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Matthew D. Alvin, Jacob A. Miller, Daniel Lubelski, Benjamin P. Rosenbaum, Kalil G. Abdullah, Robert G. Whitmore, Edward C. Benzel and Thomas E. Mroz

Object

Cost-effectiveness research in spine surgery has been a prominent focus over the last decade. However, there has yet to be a standardized method developed for calculation of costs in such studies. This lack of a standardized costing methodology may lead to conflicting conclusions on the cost-effectiveness of an intervention for a specific diagnosis. The primary objective of this study was to systematically review all cost-effectiveness studies published on spine surgery and compare and contrast various costing methodologies used.

Methods

The authors performed a systematic review of the cost-effectiveness literature related to spine surgery. All cost-effectiveness analyses pertaining to spine surgery were identified using the cost-effectiveness analysis registry database of the Tufts Medical Center Institute for Clinical Research and Health Policy, and the MEDLINE database. Each article was reviewed to determine the study subject, methodology, and results. Data were collected from each study, including costs, interventions, cost calculation method, perspective of cost calculation, and definitions of direct and indirect costs if available.

Results

Thirty-seven cost-effectiveness studies on spine surgery were included in the present study. Twenty-seven (73%) of the studies involved the lumbar spine and the remaining 10 (27%) involved the cervical spine. Of the 37 studies, 13 (35%) used Medicare reimbursements, 12 (32%) used a case-costing database, 3 (8%) used cost-to-charge ratios (CCRs), 2 (5%) used a combination of Medicare reimbursements and CCRs, 3 (8%) used the United Kingdom National Health Service reimbursement system, 2 (5%) used a Dutch reimbursement system, 1 (3%) used the United Kingdom Department of Health data, and 1 (3%) used the Tricare Military Reimbursement system. Nineteen (51%) studies completed their cost analysis from the societal perspective, 11 (30%) from the hospital perspective, and 7 (19%) from the payer perspective. Of those studies with a societal perspective, 14 (38%) reported actual indirect costs.

Conclusions

Changes in cost have a direct impact on the value equation for concluding whether an intervention is cost-effective. It is essential to develop a standardized, accurate means of calculating costs. Comparability and transparency are essential, such that studies can be compared properly and policy makers can be appropriately informed when making decisions for our health care system based on the results of these studies.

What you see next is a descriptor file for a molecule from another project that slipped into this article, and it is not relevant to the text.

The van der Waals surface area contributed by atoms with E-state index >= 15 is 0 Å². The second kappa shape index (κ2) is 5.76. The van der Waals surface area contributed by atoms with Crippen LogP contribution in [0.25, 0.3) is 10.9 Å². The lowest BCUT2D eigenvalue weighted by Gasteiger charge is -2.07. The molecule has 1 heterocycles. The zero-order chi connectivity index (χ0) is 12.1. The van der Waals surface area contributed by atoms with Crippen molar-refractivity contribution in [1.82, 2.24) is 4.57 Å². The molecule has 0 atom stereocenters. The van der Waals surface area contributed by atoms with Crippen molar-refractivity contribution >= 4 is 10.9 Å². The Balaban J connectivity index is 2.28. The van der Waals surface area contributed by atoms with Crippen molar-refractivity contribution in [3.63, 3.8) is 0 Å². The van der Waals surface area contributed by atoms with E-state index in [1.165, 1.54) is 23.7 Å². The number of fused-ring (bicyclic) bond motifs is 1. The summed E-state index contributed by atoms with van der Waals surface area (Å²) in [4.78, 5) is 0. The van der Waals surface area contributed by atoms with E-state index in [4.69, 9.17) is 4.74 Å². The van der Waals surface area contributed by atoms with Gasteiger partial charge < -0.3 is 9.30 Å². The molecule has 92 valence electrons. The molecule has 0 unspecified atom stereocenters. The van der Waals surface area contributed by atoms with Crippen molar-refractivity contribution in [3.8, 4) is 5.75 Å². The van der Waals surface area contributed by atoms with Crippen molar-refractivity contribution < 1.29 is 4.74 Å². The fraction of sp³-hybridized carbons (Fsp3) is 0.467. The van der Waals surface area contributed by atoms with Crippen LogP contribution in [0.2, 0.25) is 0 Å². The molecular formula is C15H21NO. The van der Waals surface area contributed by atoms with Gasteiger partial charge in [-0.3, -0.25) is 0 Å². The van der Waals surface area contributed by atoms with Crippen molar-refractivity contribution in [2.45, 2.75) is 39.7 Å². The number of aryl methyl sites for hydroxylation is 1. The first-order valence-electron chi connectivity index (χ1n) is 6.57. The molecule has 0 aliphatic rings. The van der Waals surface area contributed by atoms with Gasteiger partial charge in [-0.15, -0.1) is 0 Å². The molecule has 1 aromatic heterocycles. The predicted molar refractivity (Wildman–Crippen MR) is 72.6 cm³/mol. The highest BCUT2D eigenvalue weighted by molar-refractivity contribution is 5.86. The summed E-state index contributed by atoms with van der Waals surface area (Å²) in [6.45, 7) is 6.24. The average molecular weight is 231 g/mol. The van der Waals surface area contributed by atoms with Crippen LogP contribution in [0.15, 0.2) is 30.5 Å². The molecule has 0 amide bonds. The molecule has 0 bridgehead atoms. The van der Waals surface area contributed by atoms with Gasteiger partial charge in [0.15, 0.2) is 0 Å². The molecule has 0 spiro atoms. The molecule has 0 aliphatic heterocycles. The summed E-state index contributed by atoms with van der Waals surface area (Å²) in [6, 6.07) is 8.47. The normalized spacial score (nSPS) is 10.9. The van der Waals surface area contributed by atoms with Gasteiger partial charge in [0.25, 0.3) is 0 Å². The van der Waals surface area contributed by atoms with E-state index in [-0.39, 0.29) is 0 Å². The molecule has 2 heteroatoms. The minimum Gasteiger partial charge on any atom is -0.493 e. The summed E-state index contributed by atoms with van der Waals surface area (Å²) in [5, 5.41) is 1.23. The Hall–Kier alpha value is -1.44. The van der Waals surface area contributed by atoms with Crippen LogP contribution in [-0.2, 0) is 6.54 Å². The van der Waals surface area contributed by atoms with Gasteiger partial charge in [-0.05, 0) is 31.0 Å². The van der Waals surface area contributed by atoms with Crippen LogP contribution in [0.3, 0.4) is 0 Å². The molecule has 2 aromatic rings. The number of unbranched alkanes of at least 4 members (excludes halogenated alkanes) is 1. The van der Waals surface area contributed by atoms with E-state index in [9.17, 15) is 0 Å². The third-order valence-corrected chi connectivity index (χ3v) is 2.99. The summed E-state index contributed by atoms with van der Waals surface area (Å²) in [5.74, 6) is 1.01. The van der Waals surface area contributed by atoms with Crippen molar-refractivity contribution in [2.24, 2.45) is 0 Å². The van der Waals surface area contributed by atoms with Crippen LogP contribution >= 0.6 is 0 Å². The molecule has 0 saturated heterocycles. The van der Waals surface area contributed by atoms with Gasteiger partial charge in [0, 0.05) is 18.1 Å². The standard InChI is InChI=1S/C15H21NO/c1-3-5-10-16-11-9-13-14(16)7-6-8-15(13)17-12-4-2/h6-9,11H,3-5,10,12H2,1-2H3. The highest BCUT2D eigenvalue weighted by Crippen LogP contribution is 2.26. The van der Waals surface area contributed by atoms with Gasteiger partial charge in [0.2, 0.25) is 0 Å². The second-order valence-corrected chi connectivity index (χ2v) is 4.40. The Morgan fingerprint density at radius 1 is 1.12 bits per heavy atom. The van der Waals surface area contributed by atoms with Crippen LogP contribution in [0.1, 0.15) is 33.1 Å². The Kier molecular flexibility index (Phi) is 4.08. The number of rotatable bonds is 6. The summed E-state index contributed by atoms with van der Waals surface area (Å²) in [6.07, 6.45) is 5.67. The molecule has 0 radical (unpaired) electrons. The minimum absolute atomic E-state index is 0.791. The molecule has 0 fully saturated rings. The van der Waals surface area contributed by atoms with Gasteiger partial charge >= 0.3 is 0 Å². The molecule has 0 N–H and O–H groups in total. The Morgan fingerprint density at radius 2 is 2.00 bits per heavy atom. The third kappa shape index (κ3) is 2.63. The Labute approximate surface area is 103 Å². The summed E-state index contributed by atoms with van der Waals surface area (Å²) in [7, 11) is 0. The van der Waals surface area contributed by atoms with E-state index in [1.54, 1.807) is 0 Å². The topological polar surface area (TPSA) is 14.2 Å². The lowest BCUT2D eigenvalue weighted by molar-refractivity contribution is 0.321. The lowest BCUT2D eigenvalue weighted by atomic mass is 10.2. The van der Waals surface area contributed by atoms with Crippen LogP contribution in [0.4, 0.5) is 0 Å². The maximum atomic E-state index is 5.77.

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Matthew D. Alvin, Daniel Lubelski, Edward C. Benzel and Thomas E. Mroz

Cervical spondylotic myelopathy (CSM) often can be surgically treated by either ventral or dorsal decompression and fusion. However, there is a lack of high-level evidence on the relative advantages and disadvantages for these treatments of CSM. The authors' goal was to provide a comprehensive review of the relative benefits of ventral versus dorsal fusion in terms of quality of life (QOL) outcomes, complications, and costs. They reviewed 7 studies on CSM published between 2003 and 2013 and summarized the findings for each category. Both procedures have been shown to lead to statistically significant improvement in clinical outcomes for patients. Ventral fusion surgery has been shown to yield better QOL outcomes than dorsal fusion surgery. Complication rates for ventral fusion surgery range from 11% to 13.6%, whereas those for dorsal fusion surgery range from 16.4% to 19%. Larger randomized controlled trials are needed, with particular emphasis on QOL and minimum clinically important differences.

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Kalil G. Abdullah, Daniel Lubelski, Paolo G. P. Nucifora and Steven Brem

Diffusion tensor imaging (DTI) is increasingly used in the resection of both high- and low-grade gliomas. Whereas conventional MRI techniques provide only anatomical information, DTI offers data on CNS connectivity by enabling visualization of important white matter tracts in the brain. Importantly, DTI allows neurosurgeons to better guide their surgical approach and resection. Here, the authors review basic scientific principles of DTI, include a primer on the technology and image acquisition, and outline the modality's evolution as a frequently used tool for glioma resection. Current literature supporting its use is summarized, highlighting important clinical studies on the application of DTI in preoperative planning for glioma resection, preoperative diagnosis, and postoperative outcomes. The authors conclude with a review of future directions for this technology.